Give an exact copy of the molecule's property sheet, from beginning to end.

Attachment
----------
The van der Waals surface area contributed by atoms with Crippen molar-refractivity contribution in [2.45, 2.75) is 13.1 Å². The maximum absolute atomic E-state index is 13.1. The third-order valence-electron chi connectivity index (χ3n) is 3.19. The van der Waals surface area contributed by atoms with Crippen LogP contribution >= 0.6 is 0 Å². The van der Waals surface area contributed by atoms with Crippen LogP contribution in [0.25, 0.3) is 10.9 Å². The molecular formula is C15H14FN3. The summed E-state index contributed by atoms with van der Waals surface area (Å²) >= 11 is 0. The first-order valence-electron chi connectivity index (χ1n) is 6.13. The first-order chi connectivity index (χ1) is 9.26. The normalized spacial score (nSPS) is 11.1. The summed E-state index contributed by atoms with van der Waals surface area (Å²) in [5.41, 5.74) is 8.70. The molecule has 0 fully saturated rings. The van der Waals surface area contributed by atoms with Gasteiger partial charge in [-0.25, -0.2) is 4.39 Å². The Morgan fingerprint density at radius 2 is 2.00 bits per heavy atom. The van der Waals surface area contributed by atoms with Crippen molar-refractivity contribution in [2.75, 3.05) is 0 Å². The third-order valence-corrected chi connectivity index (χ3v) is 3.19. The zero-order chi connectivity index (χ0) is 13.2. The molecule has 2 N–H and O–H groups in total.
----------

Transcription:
The van der Waals surface area contributed by atoms with Crippen molar-refractivity contribution in [2.45, 2.75) is 13.1 Å². The maximum absolute atomic E-state index is 13.1. The third-order valence-electron chi connectivity index (χ3n) is 3.19. The van der Waals surface area contributed by atoms with Crippen LogP contribution >= 0.6 is 0 Å². The van der Waals surface area contributed by atoms with Crippen LogP contribution in [0.25, 0.3) is 10.9 Å². The molecular formula is C15H14FN3. The summed E-state index contributed by atoms with van der Waals surface area (Å²) >= 11 is 0. The first-order valence-electron chi connectivity index (χ1n) is 6.13. The first-order chi connectivity index (χ1) is 9.26. The normalized spacial score (nSPS) is 11.1. The summed E-state index contributed by atoms with van der Waals surface area (Å²) in [5.41, 5.74) is 8.70. The molecule has 0 fully saturated rings. The van der Waals surface area contributed by atoms with Gasteiger partial charge in [-0.25, -0.2) is 4.39 Å². The Morgan fingerprint density at radius 2 is 2.00 bits per heavy atom. The van der Waals surface area contributed by atoms with Crippen molar-refractivity contribution in [2.75, 3.05) is 0 Å². The third-order valence-corrected chi connectivity index (χ3v) is 3.19. The zero-order chi connectivity index (χ0) is 13.2. The molecule has 2 N–H and O–H groups in total.